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Roadfly Magazine
Issue Eleven
Table of Contents

Past Issues Index
Roadfly Magazine
Aston Martin at Detroit Auto Show
Issue Eleven
March 30, 2004
Live, From Detroit, It's the 2004 NAIAS!
Detroit Auto Show Awards
Keeping things in Balance
60 Seconds with Henrik Fisker
Windshield Dyno: The Beltronics GX2
Nissan Altima Facelift
WORK Wheels Introduction
Cadillac Merchandise
Not The Record To Be Proud Of
Open Wheel Racing in the USA: Big Changes
Bear Market in the Auto Business?
Coming Next Issue
NYC Auto Show

Not The Type Of Record To Be Proud Of
By John Henley
Staff Writer


(Monday, Jan. 12, 2004 10:15 AM EST)

Juergen Schrempp, Chairman of DaimlerChrysler

Mercedes-Benz S Class

The fall from grace is never a pretty one, and Mercedes-Benz has the rust on its doors to prove it.

For the first time, Mercedes-Benz ranked second behind BMW in satisfaction in a survey by ADAC, the largest German motorist's organization. Rusting doors in the E class, poor corrosion control in the M class, defective airbags on the C, E and S class, and a plethora of other problems has put Juergen Schrempp, chairman of DaimlerChrysler AG, on the hot seat.

Schrempp's image as head of the world's preeminent automaker has already been tarnished as of late in a trial brought by Kirk Kerkorian, which seeks to nullify the 1998 merger between Daimler-Benz AG and Chrysler. The latest results from the ADAC survey won't do much to help polish the image.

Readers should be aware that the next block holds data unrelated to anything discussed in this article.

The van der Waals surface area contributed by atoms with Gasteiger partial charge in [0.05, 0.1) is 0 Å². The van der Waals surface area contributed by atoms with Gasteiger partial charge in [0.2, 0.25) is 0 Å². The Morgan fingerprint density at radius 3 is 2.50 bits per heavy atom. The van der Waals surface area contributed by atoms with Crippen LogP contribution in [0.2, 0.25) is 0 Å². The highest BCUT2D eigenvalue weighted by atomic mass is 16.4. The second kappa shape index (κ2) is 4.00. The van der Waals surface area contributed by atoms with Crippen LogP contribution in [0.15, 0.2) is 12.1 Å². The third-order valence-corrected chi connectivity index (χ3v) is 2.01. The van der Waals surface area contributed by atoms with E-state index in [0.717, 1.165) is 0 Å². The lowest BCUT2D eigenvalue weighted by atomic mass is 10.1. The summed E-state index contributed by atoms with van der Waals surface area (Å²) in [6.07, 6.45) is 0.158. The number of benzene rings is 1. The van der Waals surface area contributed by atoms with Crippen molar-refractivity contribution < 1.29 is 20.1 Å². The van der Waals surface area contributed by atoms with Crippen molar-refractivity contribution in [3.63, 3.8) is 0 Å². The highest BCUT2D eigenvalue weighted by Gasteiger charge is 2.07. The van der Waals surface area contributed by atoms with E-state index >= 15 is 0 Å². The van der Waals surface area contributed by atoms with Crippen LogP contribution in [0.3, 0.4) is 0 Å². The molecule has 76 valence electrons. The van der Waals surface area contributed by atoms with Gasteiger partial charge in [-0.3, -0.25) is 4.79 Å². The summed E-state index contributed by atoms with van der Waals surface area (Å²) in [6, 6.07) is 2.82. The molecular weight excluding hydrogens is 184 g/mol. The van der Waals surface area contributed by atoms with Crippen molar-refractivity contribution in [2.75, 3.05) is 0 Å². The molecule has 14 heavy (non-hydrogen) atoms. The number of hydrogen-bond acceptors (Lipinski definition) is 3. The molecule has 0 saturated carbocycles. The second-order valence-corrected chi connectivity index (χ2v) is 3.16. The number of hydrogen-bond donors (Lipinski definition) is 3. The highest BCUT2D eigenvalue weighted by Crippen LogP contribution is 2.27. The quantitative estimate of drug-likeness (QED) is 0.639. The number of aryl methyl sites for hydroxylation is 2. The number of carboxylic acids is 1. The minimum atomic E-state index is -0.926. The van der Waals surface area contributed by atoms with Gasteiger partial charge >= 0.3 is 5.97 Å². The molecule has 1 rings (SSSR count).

"Suppliers say Mercedes-Benz has lost its engineering focus as it [has] emphasized cost control," wrote Jens Meiners in a story in Automotive News dated Dec. 15. Stateside, there have been rumblings from various owner groups about the decline in quality control as well - most rumor mills attribute it to the Chrysler merger placing more emphasis on cost control issues.

Others claim DaimlerChrysler "has weakened its image by spreading a limited number of ultra-expensive automobiles over different brands," wrote Meiners. A fact that may be supported by the recent influx of additional upscale DaimlerChrysler products such as the Crossfire, Pacifica, and new 300-series automobiles.


Problems at Mercedes-Benz are nothing new as consumers have always been forgiving as the automaker rushed to right its engineering wrongs, but their patience now appears to be wearing thin. Readers might recall a problem concerning the navigation units on certain Mercedes-Benz from earlier this year in which the automaker graciously offered to buy back entire vehicles to resolve the problem.

Currently, the effects of owner dissatisfaction have only begun to surface in consumer surveys and not in sales. With Acura, Lexus and others in the luxury car industry making considerable inroads in a booming market, Mercedes-Benz has to find a way to address current problems with its autos and restore consumer's confidence.
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